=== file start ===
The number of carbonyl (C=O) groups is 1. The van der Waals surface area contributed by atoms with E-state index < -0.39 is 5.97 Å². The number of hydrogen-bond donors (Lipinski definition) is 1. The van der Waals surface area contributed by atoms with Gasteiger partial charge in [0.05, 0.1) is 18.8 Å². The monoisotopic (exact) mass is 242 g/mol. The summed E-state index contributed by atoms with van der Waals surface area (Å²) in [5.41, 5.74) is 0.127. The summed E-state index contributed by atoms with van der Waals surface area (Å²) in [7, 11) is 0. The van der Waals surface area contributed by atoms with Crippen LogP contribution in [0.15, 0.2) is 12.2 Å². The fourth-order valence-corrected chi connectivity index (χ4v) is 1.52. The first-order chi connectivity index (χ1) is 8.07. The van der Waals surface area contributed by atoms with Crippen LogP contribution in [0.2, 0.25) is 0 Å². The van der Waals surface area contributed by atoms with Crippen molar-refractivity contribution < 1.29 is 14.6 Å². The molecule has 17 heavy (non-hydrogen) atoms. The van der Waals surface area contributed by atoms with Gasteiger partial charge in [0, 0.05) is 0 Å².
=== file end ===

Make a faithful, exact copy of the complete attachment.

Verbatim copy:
The number of carbonyl (C=O) groups is 1. The van der Waals surface area contributed by atoms with E-state index < -0.39 is 5.97 Å². The number of hydrogen-bond donors (Lipinski definition) is 1. The van der Waals surface area contributed by atoms with Gasteiger partial charge in [0.05, 0.1) is 18.8 Å². The monoisotopic (exact) mass is 242 g/mol. The summed E-state index contributed by atoms with van der Waals surface area (Å²) in [5.41, 5.74) is 0.127. The summed E-state index contributed by atoms with van der Waals surface area (Å²) in [7, 11) is 0. The van der Waals surface area contributed by atoms with Crippen LogP contribution in [0.15, 0.2) is 12.2 Å². The fourth-order valence-corrected chi connectivity index (χ4v) is 1.52. The first-order chi connectivity index (χ1) is 8.07. The van der Waals surface area contributed by atoms with Crippen LogP contribution in [0.2, 0.25) is 0 Å². The van der Waals surface area contributed by atoms with Crippen molar-refractivity contribution < 1.29 is 14.6 Å². The molecule has 17 heavy (non-hydrogen) atoms. The van der Waals surface area contributed by atoms with Gasteiger partial charge in [0, 0.05) is 0 Å².